Meanwhile, some of Romney's biggest stumbles on the campaign trail have come when trying to engage on foreign policy, from a gaffe-filled international tour this summer in which he questioned England's security presence at the Olympics, to his strong criticism of Obama in the hours immediately after Benghazi attack. He also received criticism from both Democrats and Republicans for calling Russia the United States' biggest geopolitical foe.

In the second debate, Romney again fumbled his criticism of the president's response to the Libya attack when moderator Candy Crowley corrected a semantic point about when the president first used the phrase "acts of terror."

Romney, however, has hammered Obama for not having a strong enough relationship with Israel while being too deferential to China.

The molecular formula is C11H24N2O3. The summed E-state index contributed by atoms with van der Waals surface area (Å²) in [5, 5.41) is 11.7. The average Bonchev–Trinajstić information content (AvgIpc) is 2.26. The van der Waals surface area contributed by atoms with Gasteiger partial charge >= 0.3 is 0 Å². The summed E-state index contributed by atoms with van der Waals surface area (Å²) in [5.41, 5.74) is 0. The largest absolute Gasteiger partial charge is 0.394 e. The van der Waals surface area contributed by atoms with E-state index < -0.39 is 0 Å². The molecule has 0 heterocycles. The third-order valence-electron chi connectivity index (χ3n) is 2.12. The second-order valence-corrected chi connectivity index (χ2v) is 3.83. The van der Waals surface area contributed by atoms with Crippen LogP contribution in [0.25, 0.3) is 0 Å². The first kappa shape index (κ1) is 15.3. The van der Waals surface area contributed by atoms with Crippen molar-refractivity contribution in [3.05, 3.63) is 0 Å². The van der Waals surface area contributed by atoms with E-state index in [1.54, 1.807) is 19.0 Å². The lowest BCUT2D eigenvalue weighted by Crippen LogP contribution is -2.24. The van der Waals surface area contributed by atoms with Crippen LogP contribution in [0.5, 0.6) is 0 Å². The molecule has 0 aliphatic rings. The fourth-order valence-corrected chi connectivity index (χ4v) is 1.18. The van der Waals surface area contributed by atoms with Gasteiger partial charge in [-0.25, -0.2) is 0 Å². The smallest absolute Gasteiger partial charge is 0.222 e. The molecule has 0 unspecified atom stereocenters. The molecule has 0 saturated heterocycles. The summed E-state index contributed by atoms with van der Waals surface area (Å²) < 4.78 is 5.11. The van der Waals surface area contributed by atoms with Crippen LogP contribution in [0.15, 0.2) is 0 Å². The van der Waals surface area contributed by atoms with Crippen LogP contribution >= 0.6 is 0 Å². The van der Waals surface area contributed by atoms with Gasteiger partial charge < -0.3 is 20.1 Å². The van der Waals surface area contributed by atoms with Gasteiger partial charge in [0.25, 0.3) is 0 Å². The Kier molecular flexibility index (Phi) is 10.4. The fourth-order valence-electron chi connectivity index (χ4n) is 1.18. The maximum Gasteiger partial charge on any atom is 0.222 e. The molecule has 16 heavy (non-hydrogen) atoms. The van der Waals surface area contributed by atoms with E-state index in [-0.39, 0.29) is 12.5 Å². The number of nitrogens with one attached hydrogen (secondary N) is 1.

Obama met with his debate prep team for 45 minutes Monday morning before leaving Camp David for Florida, according to a pool report.

He will be relaxing with friends Marty Nesbitt and Mike Ramos at the hotel before the debate. First lady Michelle Obama had a campaign event in Davie, Fla., before heading to Boca Raton for the event.

She and the president will be having steak and potatoes for dinner — the same meal Obama had before his aggressive performance in the second debate.

Romney, meanwhile, spent Monday afternoon at his hotel with his family. He had a veggie burger, Cajun fries and a shake for lunch, according to reports.

Cal Jillson, a professor of political science at Southern Methodist University, said Monday's debate is "critical" to both sides.